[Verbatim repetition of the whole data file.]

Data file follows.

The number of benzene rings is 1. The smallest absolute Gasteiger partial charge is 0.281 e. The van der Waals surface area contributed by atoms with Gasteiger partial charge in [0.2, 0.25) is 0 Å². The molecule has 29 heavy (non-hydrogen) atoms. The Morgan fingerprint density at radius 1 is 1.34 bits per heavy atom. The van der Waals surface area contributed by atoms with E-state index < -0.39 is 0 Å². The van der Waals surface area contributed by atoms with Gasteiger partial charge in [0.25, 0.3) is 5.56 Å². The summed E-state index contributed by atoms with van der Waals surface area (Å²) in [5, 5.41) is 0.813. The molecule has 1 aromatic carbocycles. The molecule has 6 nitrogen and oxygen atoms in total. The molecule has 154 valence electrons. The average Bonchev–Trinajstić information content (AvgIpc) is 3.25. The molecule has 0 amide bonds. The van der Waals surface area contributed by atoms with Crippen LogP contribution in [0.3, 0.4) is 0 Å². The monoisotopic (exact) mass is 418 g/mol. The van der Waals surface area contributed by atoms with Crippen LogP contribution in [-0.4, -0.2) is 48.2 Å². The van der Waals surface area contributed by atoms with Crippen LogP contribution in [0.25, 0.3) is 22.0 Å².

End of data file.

The number of benzene rings is 1. The smallest absolute Gasteiger partial charge is 0.281 e. The van der Waals surface area contributed by atoms with Gasteiger partial charge in [0.2, 0.25) is 0 Å². The molecule has 29 heavy (non-hydrogen) atoms. The Morgan fingerprint density at radius 1 is 1.34 bits per heavy atom. The van der Waals surface area contributed by atoms with E-state index < -0.39 is 0 Å². The van der Waals surface area contributed by atoms with Gasteiger partial charge in [0.25, 0.3) is 5.56 Å². The summed E-state index contributed by atoms with van der Waals surface area (Å²) in [5, 5.41) is 0.813. The molecule has 1 aromatic carbocycles. The molecule has 6 nitrogen and oxygen atoms in total. The molecule has 154 valence electrons. The average Bonchev–Trinajstić information content (AvgIpc) is 3.25. The molecule has 0 amide bonds. The van der Waals surface area contributed by atoms with Crippen LogP contribution in [0.3, 0.4) is 0 Å². The monoisotopic (exact) mass is 418 g/mol. The van der Waals surface area contributed by atoms with Crippen LogP contribution in [-0.4, -0.2) is 48.2 Å². The van der Waals surface area contributed by atoms with Crippen LogP contribution in [0.25, 0.3) is 22.0 Å².